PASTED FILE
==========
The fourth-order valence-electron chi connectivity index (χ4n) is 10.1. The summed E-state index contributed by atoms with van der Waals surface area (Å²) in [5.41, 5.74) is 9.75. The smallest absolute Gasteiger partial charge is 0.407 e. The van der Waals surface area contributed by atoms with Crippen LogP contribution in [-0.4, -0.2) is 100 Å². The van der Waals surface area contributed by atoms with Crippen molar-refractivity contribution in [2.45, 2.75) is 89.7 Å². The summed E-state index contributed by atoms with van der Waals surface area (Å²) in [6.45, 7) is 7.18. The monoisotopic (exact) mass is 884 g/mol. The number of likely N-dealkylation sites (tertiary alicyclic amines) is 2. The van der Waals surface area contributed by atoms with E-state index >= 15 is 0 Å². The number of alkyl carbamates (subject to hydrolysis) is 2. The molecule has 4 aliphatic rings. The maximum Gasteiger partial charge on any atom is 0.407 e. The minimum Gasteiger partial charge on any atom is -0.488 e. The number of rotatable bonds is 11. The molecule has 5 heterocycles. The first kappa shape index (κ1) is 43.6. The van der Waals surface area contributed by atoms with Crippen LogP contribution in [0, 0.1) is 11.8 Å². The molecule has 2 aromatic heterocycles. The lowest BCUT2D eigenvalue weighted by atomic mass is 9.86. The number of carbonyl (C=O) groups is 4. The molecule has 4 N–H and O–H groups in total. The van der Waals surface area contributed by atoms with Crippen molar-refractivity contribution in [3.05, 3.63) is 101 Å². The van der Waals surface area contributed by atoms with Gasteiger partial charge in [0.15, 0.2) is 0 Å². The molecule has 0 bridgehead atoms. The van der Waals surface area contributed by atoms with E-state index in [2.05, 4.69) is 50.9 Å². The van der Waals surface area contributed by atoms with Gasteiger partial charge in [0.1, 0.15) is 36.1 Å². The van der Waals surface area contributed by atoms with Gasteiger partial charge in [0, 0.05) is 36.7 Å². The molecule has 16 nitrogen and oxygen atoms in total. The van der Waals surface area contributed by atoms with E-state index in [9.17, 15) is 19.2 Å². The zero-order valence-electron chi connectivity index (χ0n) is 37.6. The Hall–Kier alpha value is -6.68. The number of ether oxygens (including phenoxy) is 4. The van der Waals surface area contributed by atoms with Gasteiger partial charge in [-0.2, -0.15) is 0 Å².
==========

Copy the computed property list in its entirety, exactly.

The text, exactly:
The fourth-order valence-electron chi connectivity index (χ4n) is 10.1. The summed E-state index contributed by atoms with van der Waals surface area (Å²) in [5.41, 5.74) is 9.75. The smallest absolute Gasteiger partial charge is 0.407 e. The van der Waals surface area contributed by atoms with Crippen LogP contribution in [-0.4, -0.2) is 100 Å². The van der Waals surface area contributed by atoms with Crippen molar-refractivity contribution in [2.45, 2.75) is 89.7 Å². The summed E-state index contributed by atoms with van der Waals surface area (Å²) in [6.45, 7) is 7.18. The monoisotopic (exact) mass is 884 g/mol. The number of likely N-dealkylation sites (tertiary alicyclic amines) is 2. The van der Waals surface area contributed by atoms with E-state index >= 15 is 0 Å². The number of alkyl carbamates (subject to hydrolysis) is 2. The molecule has 4 aliphatic rings. The maximum Gasteiger partial charge on any atom is 0.407 e. The minimum Gasteiger partial charge on any atom is -0.488 e. The number of rotatable bonds is 11. The molecule has 5 heterocycles. The first kappa shape index (κ1) is 43.6. The van der Waals surface area contributed by atoms with Crippen LogP contribution in [0, 0.1) is 11.8 Å². The molecule has 2 aromatic heterocycles. The lowest BCUT2D eigenvalue weighted by atomic mass is 9.86. The number of carbonyl (C=O) groups is 4. The molecule has 4 N–H and O–H groups in total. The van der Waals surface area contributed by atoms with Crippen molar-refractivity contribution in [3.05, 3.63) is 101 Å². The van der Waals surface area contributed by atoms with Gasteiger partial charge in [0.15, 0.2) is 0 Å². The molecule has 0 bridgehead atoms. The van der Waals surface area contributed by atoms with E-state index in [2.05, 4.69) is 50.9 Å². The van der Waals surface area contributed by atoms with Gasteiger partial charge in [0.1, 0.15) is 36.1 Å². The van der Waals surface area contributed by atoms with Gasteiger partial charge in [0, 0.05) is 36.7 Å². The molecule has 16 nitrogen and oxygen atoms in total. The van der Waals surface area contributed by atoms with E-state index in [9.17, 15) is 19.2 Å². The zero-order valence-electron chi connectivity index (χ0n) is 37.6. The Hall–Kier alpha value is -6.68. The number of ether oxygens (including phenoxy) is 4. The van der Waals surface area contributed by atoms with Gasteiger partial charge in [-0.2, -0.15) is 0 Å².